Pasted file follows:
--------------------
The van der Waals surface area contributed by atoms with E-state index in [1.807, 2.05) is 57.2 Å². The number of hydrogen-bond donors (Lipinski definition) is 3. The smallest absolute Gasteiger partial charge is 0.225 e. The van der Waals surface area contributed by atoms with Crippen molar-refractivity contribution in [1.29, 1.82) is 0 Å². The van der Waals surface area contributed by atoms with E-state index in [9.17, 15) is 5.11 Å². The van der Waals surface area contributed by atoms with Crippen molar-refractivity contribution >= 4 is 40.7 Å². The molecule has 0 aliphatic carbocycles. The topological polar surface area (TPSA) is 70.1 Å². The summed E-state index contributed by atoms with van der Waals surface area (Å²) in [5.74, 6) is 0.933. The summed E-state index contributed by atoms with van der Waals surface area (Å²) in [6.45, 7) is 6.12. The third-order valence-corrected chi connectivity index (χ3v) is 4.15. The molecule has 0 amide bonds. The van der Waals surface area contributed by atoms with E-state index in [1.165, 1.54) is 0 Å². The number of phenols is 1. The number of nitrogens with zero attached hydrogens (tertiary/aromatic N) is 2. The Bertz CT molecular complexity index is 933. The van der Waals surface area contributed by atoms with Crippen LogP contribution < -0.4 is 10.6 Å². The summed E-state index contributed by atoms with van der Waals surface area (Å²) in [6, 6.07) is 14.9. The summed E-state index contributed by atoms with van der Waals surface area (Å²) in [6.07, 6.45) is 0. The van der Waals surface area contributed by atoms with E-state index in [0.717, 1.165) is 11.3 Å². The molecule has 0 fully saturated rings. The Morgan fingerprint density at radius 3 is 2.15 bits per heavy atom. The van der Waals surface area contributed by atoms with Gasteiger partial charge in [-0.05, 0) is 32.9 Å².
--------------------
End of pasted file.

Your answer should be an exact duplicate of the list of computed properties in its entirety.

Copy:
The van der Waals surface area contributed by atoms with E-state index in [1.807, 2.05) is 57.2 Å². The number of hydrogen-bond donors (Lipinski definition) is 3. The smallest absolute Gasteiger partial charge is 0.225 e. The van der Waals surface area contributed by atoms with Crippen molar-refractivity contribution in [1.29, 1.82) is 0 Å². The van der Waals surface area contributed by atoms with E-state index in [9.17, 15) is 5.11 Å². The van der Waals surface area contributed by atoms with Crippen molar-refractivity contribution >= 4 is 40.7 Å². The molecule has 0 aliphatic carbocycles. The topological polar surface area (TPSA) is 70.1 Å². The summed E-state index contributed by atoms with van der Waals surface area (Å²) in [5.74, 6) is 0.933. The summed E-state index contributed by atoms with van der Waals surface area (Å²) in [6.45, 7) is 6.12. The third-order valence-corrected chi connectivity index (χ3v) is 4.15. The molecule has 0 amide bonds. The van der Waals surface area contributed by atoms with E-state index in [1.165, 1.54) is 0 Å². The number of phenols is 1. The number of nitrogens with zero attached hydrogens (tertiary/aromatic N) is 2. The Bertz CT molecular complexity index is 933. The van der Waals surface area contributed by atoms with Crippen LogP contribution < -0.4 is 10.6 Å². The summed E-state index contributed by atoms with van der Waals surface area (Å²) in [6, 6.07) is 14.9. The summed E-state index contributed by atoms with van der Waals surface area (Å²) in [6.07, 6.45) is 0. The van der Waals surface area contributed by atoms with E-state index in [0.717, 1.165) is 11.3 Å². The molecule has 0 fully saturated rings. The Morgan fingerprint density at radius 3 is 2.15 bits per heavy atom. The van der Waals surface area contributed by atoms with Gasteiger partial charge in [-0.05, 0) is 32.9 Å².